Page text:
A peer reviewed paper, published today in Nature Communications, examines the global decarbonisation scenarios produced by BP, Shell and Equinor and finds they are incompatible with the climate objectives of the Paris Agreement.
Today is Shell’s AGM, where the company will try and spin to its shareholders and the wider public that it is leading the climate fight and race to net zero. But its all a climate charade. Its all a lie.
The report finds the oil and gas majors are involved in over 200 expansion projects on track for approval from 2022 through 2025. If they go forward, these companies’ investments could create an additional 8.6 billion tonnes (Gt) of carbon pollution – equivalent to the lifetime emissions of 77 new coal power plants.
Despite an array of new ‘net zero’ pledges released in the past two years, the climate promises of major U.S. and European oil and gas companies still fail to meet the bare minimum for alignment with the Paris Agreement, according to a new study.
ExxonMobil is a company that for decades has done more than any other to spread climate denial. But now the climate laggard wants you to believe it is becoming a climate champion.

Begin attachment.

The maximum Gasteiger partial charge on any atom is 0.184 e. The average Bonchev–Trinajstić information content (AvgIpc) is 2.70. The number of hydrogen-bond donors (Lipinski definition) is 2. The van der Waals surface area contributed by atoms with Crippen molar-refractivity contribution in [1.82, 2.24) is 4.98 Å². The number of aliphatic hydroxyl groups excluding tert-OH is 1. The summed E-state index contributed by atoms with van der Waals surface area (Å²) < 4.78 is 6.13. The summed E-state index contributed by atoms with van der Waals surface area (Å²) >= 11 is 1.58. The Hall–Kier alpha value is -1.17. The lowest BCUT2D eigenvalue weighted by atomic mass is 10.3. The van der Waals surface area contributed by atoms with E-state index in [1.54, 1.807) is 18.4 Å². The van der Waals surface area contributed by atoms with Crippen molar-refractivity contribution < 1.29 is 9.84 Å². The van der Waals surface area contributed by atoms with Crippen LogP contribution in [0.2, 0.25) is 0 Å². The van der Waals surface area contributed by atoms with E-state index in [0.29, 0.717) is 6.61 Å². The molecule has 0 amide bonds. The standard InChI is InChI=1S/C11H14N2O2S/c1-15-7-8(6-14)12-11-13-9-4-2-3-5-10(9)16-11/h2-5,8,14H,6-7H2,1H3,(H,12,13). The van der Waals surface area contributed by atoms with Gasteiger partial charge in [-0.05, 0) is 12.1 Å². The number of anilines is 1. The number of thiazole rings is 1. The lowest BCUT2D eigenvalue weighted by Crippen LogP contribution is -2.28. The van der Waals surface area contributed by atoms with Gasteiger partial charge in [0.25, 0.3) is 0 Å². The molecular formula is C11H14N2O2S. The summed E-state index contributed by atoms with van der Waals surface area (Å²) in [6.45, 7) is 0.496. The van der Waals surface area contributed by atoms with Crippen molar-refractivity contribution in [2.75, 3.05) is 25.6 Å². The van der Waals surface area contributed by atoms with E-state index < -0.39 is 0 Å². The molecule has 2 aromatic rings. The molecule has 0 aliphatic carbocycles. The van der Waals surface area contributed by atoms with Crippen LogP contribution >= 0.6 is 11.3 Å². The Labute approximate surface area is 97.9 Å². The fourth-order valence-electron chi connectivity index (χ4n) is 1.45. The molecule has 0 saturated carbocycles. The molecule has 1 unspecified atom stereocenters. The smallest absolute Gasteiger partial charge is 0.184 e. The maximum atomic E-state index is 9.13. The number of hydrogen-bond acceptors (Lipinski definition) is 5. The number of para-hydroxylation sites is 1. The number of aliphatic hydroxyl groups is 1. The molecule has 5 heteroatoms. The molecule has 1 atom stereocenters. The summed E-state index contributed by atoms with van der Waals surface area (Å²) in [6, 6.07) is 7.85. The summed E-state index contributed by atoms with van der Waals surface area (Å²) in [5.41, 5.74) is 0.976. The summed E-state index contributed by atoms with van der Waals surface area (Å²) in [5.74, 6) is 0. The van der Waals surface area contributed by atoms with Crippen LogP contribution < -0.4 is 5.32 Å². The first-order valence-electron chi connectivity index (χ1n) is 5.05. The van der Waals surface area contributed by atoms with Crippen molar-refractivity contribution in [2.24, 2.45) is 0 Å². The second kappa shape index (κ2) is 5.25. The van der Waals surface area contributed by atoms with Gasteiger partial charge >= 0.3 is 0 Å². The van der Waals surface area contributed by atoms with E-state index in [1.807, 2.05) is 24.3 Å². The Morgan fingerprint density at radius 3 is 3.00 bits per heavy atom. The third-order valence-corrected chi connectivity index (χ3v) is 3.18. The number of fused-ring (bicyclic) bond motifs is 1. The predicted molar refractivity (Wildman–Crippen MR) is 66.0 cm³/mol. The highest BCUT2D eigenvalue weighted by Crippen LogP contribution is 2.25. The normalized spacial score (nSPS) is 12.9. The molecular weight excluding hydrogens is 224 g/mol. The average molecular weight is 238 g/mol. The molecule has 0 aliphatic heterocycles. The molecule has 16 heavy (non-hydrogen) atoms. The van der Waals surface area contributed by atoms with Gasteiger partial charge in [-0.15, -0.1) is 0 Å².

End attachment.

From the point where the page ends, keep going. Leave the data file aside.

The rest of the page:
The assessment by Environmental Defence Canada and Oil Change International assesses eight of Canada’s top oil and gas producers, including Imperial (ExxonMobil) and Shell. It finds they are all on track to increase their oil and gas production in Canada, rather than planning a fair transition away from fossil fuels that are fuelling the climate crisis.
The climate plans of major oil and gas companies operating in Canada rank among the worst worldwide and will accelerate the climate crisis rather than help Canada and the world limit warming to 1.5 degrees Celsius (ºC), according to a new report launched at the UN Climate Change Conference.
We ask you to vote for Shell in Corporate Accountability’s Hall of Shame for denying justice in Nigeria for a generation and for delaying action on climate change.
So can a company often vilified for being complicit in human rights abuses in Nigeria, accused of rampant pollution and ignoring the risks of climate change for decades, be central to the climate fight?
Last year, we rated ExxonMobil as “grossly insufficient” on all ten of the criteria. There are tiny steps forward in the new announcement, but nothing that changes any of our ten metrics from “grossly insufficient” to “insufficient,” let alone to even “partial alignment.”